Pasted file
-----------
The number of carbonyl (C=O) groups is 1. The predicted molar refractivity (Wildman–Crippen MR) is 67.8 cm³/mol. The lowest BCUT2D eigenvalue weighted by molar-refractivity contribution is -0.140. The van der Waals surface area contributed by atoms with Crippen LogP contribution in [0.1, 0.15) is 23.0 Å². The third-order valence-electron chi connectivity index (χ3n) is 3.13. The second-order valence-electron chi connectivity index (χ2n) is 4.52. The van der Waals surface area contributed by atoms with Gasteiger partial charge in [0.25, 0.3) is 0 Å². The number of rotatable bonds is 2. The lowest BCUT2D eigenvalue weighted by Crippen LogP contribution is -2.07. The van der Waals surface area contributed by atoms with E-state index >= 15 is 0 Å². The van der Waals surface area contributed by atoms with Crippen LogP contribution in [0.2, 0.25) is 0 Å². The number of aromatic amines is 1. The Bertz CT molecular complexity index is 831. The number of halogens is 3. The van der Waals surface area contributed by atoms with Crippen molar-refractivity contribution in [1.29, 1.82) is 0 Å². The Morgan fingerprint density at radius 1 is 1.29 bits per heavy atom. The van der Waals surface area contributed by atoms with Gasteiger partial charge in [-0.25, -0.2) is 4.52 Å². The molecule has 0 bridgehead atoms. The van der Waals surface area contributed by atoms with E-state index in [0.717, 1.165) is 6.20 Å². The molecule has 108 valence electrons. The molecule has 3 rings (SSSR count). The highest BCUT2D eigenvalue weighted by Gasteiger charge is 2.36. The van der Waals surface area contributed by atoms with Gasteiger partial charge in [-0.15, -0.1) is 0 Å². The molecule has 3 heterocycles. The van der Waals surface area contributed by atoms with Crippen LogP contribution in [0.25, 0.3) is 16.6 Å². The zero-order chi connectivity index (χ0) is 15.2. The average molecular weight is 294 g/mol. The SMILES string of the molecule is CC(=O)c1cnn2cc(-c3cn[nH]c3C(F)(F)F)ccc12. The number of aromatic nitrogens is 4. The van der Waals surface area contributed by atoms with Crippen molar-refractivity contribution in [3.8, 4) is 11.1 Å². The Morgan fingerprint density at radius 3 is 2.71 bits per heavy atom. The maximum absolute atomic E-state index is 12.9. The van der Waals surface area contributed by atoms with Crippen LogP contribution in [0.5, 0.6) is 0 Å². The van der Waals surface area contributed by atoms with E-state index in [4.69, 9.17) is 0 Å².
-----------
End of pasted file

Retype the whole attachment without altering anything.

The number of carbonyl (C=O) groups is 1. The predicted molar refractivity (Wildman–Crippen MR) is 67.8 cm³/mol. The lowest BCUT2D eigenvalue weighted by molar-refractivity contribution is -0.140. The van der Waals surface area contributed by atoms with Crippen LogP contribution in [0.1, 0.15) is 23.0 Å². The third-order valence-electron chi connectivity index (χ3n) is 3.13. The second-order valence-electron chi connectivity index (χ2n) is 4.52. The van der Waals surface area contributed by atoms with Gasteiger partial charge in [0.25, 0.3) is 0 Å². The number of rotatable bonds is 2. The lowest BCUT2D eigenvalue weighted by Crippen LogP contribution is -2.07. The van der Waals surface area contributed by atoms with E-state index >= 15 is 0 Å². The van der Waals surface area contributed by atoms with Crippen LogP contribution in [0.2, 0.25) is 0 Å². The number of aromatic amines is 1. The Bertz CT molecular complexity index is 831. The number of halogens is 3. The van der Waals surface area contributed by atoms with Crippen molar-refractivity contribution in [1.29, 1.82) is 0 Å². The Morgan fingerprint density at radius 1 is 1.29 bits per heavy atom. The van der Waals surface area contributed by atoms with Gasteiger partial charge in [-0.25, -0.2) is 4.52 Å². The molecule has 0 bridgehead atoms. The van der Waals surface area contributed by atoms with E-state index in [0.717, 1.165) is 6.20 Å². The molecule has 108 valence electrons. The molecule has 3 rings (SSSR count). The highest BCUT2D eigenvalue weighted by Gasteiger charge is 2.36. The van der Waals surface area contributed by atoms with Gasteiger partial charge in [-0.15, -0.1) is 0 Å². The molecule has 3 heterocycles. The van der Waals surface area contributed by atoms with Crippen LogP contribution in [0.25, 0.3) is 16.6 Å². The zero-order chi connectivity index (χ0) is 15.2. The average molecular weight is 294 g/mol. The SMILES string of the molecule is CC(=O)c1cnn2cc(-c3cn[nH]c3C(F)(F)F)ccc12. The number of aromatic nitrogens is 4. The van der Waals surface area contributed by atoms with Crippen molar-refractivity contribution in [3.8, 4) is 11.1 Å². The Morgan fingerprint density at radius 3 is 2.71 bits per heavy atom. The maximum absolute atomic E-state index is 12.9. The van der Waals surface area contributed by atoms with Crippen LogP contribution in [0.5, 0.6) is 0 Å². The van der Waals surface area contributed by atoms with E-state index in [4.69, 9.17) is 0 Å².